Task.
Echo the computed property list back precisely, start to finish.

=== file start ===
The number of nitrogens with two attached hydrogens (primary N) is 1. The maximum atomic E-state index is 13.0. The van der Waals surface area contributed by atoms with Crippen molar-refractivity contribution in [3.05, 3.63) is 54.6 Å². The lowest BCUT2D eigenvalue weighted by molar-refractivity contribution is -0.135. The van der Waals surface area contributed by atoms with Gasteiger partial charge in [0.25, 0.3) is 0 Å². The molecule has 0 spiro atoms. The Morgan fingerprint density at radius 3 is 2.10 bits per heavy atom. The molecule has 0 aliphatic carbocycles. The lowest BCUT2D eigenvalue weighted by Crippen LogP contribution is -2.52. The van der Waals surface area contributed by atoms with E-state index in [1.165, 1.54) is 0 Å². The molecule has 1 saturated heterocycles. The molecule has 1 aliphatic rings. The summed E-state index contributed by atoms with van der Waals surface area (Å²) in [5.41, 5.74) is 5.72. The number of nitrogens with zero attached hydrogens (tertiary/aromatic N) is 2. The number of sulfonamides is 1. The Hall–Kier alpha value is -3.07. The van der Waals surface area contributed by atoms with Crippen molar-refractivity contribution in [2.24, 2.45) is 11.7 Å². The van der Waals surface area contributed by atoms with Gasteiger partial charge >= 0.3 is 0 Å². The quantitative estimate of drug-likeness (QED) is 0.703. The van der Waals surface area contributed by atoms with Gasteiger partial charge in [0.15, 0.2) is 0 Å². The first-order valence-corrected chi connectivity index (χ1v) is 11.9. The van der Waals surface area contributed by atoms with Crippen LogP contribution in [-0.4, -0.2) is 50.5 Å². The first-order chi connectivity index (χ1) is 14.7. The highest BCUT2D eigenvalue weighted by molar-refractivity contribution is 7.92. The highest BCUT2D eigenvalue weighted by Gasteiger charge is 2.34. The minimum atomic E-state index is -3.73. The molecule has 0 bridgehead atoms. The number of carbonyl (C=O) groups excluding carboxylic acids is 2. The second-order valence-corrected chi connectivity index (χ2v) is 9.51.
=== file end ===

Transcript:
The number of nitrogens with two attached hydrogens (primary N) is 1. The maximum atomic E-state index is 13.0. The van der Waals surface area contributed by atoms with Crippen molar-refractivity contribution in [3.05, 3.63) is 54.6 Å². The lowest BCUT2D eigenvalue weighted by molar-refractivity contribution is -0.135. The van der Waals surface area contributed by atoms with Gasteiger partial charge in [0.25, 0.3) is 0 Å². The molecule has 0 spiro atoms. The Morgan fingerprint density at radius 3 is 2.10 bits per heavy atom. The molecule has 0 aliphatic carbocycles. The lowest BCUT2D eigenvalue weighted by Crippen LogP contribution is -2.52. The van der Waals surface area contributed by atoms with E-state index in [1.165, 1.54) is 0 Å². The molecule has 1 saturated heterocycles. The molecule has 1 aliphatic rings. The summed E-state index contributed by atoms with van der Waals surface area (Å²) in [5.41, 5.74) is 5.72. The number of nitrogens with zero attached hydrogens (tertiary/aromatic N) is 2. The number of sulfonamides is 1. The Hall–Kier alpha value is -3.07. The van der Waals surface area contributed by atoms with Crippen molar-refractivity contribution in [2.24, 2.45) is 11.7 Å². The van der Waals surface area contributed by atoms with Gasteiger partial charge >= 0.3 is 0 Å². The quantitative estimate of drug-likeness (QED) is 0.703. The van der Waals surface area contributed by atoms with Gasteiger partial charge in [0.15, 0.2) is 0 Å². The first-order valence-corrected chi connectivity index (χ1v) is 11.9. The van der Waals surface area contributed by atoms with Crippen LogP contribution in [-0.4, -0.2) is 50.5 Å². The first-order chi connectivity index (χ1) is 14.7. The highest BCUT2D eigenvalue weighted by molar-refractivity contribution is 7.92. The highest BCUT2D eigenvalue weighted by Gasteiger charge is 2.34. The minimum atomic E-state index is -3.73. The molecule has 0 bridgehead atoms. The number of carbonyl (C=O) groups excluding carboxylic acids is 2. The second-order valence-corrected chi connectivity index (χ2v) is 9.51.